When excited at 365 nm, the GPTMS – GC-dots system shows a different emission apparently shifted towards the blue with respect to the GPTMS – C-dots. This counterintuitive result can be explained by considering the relative intensity of the emission at 490 nm with respect to the GPTMS functionalization. The grafting of epoxides with the amino groups in fact allows creating several “anchoring points” on the C-dots surface that act as spacers, inhibiting a close interaction between the PEO chains and the C-dots surface because of steric hindrance. On the other hand, the C-dots added in one-pot to the GPTMS sol directly interact with the organosilane molecules during sol-to-gel transition. This favors the physical interaction of the C-dots with the PEO chains with respect to chemical grafting. Since the grafted molecules limit the development of polymeric chains near the C-dots surface, the interaction with additional PEO chains is not favored in GPTMS – GC-dots films. On the contrary, in the GPTMS – C-dots system, there is no limitation for polymeric chains to be located near C-dots. Since the amount of GPTMS in the sol-gel reaction is in large excess and the chemical condition for the reaction are different with respect to those of grafting reaction, the strength of PEO interaction in GPTMS – C-dots film is higher (Fig. 6a) causing the PL red shift compared to GPTMS – GC-dots film.

The blue-shifted emission of the GPTMS – GC-dots film can be also explained by the predominant grafting effect with respect to surface interaction. The nucleophilicity of the amines decreases with GPTMS grafting due to the steric effect. This decreases the C-dots polarity causing the blue-shifted emission19, 36.

Figure 8 resumes the electronic transitions involved in the PL of the GPTMS – GC-dots system. At lower energy, 3.7 eV (~338 nm), the absorption attributed to n → π* electronic transition, in surface C=O defects of graphitic C-dots, is observed. The radiative process of the excited electrons mainly occurs in a range of 2.8–3.0 eV (~420–450 nm). Finally, at lowest energy range, we observe the emission around 2.5 eV (~490 nm), whose intensity is strongly enhanced by the PEO interactions. This transition has been correlated to traps energy levels on the C-dots surface due to the amino groups. The intensity changes of the emission at 2.5 eV, which are caused by the interaction with the PEO chains, are the main cause of the overall emission red shifting.

Figure 8
Figure 8

PL energy levels diagram of the GPTMS – GC-dots system.

Even if MTES and GPTMS films have different chemical-physical properties37, it is reasonable to hypothesize that in both cases the self-polymerization of organosilane can induce the enhanced emission around 490 nm. These experiments clearly point out how the surface affects the emission properties of a system containing fluorescent C-dots. The incorporation of C-dots into an organosilica matrix, in fact, cannot be considered as the simple merging of two different materials, because the interplay in the host-guest system is responsible for remarkable different PL properties depending on the organosilica matrix.

Conclusion

Hybrid organic-inorganic thin films with C-dots, whose fluorescence is controlled by surface functionalization, have been successfully prepared. A full integration of the host-guest system has been obtained through grafting of the surface amines onto C-dots to silicon alkoxides bearing epoxy groups. The surface functionalization allows a high C-dots loading in the films ensuring a high homogeneity of the host-guest systems. The C-dots functionalization also increases the intensity of the emission band at 490 nm which overlaps to the main emission band at 430 nm. The rise of this new emission band has been attributed to the hydrogen bonding interactions with the polyethylene oxide species formed upon ring opening reactions of 3-glycidoxypropyltrimethoxysilane. The chemical surface modification via molecular grafting induces, therefore, a peculiar change of photoluminescence. In turn, C-dots alone exhibit a different response which is highly sensitive to changes in the host matrix. The combination of the GPTMS-grafted C-dots with sol-gel organosilica appears as a valuable method for preparing solid-state emitting materials, to be used in flexible displays and lasers.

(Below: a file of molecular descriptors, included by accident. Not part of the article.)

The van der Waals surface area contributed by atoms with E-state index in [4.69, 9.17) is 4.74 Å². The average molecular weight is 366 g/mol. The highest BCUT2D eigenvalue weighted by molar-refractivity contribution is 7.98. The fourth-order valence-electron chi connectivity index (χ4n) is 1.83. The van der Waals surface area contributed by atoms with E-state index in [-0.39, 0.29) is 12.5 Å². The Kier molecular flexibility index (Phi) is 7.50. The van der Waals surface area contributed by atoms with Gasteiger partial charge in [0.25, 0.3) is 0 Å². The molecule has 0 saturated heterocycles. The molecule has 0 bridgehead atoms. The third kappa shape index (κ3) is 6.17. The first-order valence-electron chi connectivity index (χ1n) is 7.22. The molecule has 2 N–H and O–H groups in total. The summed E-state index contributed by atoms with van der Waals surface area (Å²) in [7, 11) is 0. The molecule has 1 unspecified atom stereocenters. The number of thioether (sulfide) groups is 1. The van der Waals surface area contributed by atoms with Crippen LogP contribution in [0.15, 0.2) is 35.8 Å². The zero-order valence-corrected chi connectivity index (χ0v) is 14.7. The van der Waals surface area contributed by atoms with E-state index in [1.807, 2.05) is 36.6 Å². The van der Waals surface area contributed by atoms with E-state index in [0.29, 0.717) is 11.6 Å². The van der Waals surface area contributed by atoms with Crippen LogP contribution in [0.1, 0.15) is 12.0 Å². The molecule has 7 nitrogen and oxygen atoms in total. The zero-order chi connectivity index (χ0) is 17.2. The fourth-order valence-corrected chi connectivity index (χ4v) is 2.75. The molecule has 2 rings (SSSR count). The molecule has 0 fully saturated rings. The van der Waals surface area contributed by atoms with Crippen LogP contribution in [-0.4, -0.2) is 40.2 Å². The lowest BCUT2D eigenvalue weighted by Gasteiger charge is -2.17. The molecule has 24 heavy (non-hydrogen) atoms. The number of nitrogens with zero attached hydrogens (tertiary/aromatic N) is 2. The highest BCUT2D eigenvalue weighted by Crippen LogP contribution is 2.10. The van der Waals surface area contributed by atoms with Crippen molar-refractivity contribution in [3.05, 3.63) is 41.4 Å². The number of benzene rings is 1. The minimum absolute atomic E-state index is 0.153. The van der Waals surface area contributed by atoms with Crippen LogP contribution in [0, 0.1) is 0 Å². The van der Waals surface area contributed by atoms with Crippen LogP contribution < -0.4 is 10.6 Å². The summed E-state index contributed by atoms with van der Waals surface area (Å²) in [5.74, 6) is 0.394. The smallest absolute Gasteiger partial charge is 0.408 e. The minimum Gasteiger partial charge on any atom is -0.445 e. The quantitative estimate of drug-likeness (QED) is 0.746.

Methods

Preparation of amino-functionalized C-dots

Amino-functionalized C-dots were prepared from citric acid and ethylenediamine via hydrothermal synthesis based on an established way5. Citric acid monohydrate (1.0 g, 4.76 × 10−3 mol) and ethylenediamine (318 μl, 4.76 × 10−3 mol) was dissolved in water (10 ml). Then the solution was transferred into a Teflon-lined autoclave (20 ml) and heated at 200 °C for 5 hours with 10 °C/min heating rate from 25 °C. After the hydrothermal treatment, the autoclave was cooled down up to 25 °C without any control of the cooling rate. The product was a brown solution that underwent dialysis in water (2000 MWCO) for 3 days. The final solution was dried at 60 °C to obtain the C-dots powder.


Organosilica – C-dots Nanocomposite Films Preparation

Organosilica – C-dots nanocomposite films has been prepared by a 2-step process: 1) grafting of GPTMS onto C-dots via epoxy-amine reaction, and 2) films preparation via sol-gel process mixed with the grafting sol of C-dots.


Grafting of GPTMS onto C-dots

The solution for grafting of GPTMS onto C-dots was prepared under non-aqueous condition. 1 ml of GPTMS, 1 ml of acetone and 5 mg of the amino-functionalized C-dots were mixed together. Then 49 μl of titanium chloride (TiCl4) was added as a Lewis acid catalyst for epoxy-ring opening. The molar ratio of GPTMS:TiCl4 was 10:1. The mixture was treated with ultrasonication for 10 min, and then the mixture was left to react under stirring for 2 weeks for promoting the epoxy – amine reaction in a closed vial. After 2 weeks of reaction, the mixture changed into a homogeneous brown suspension.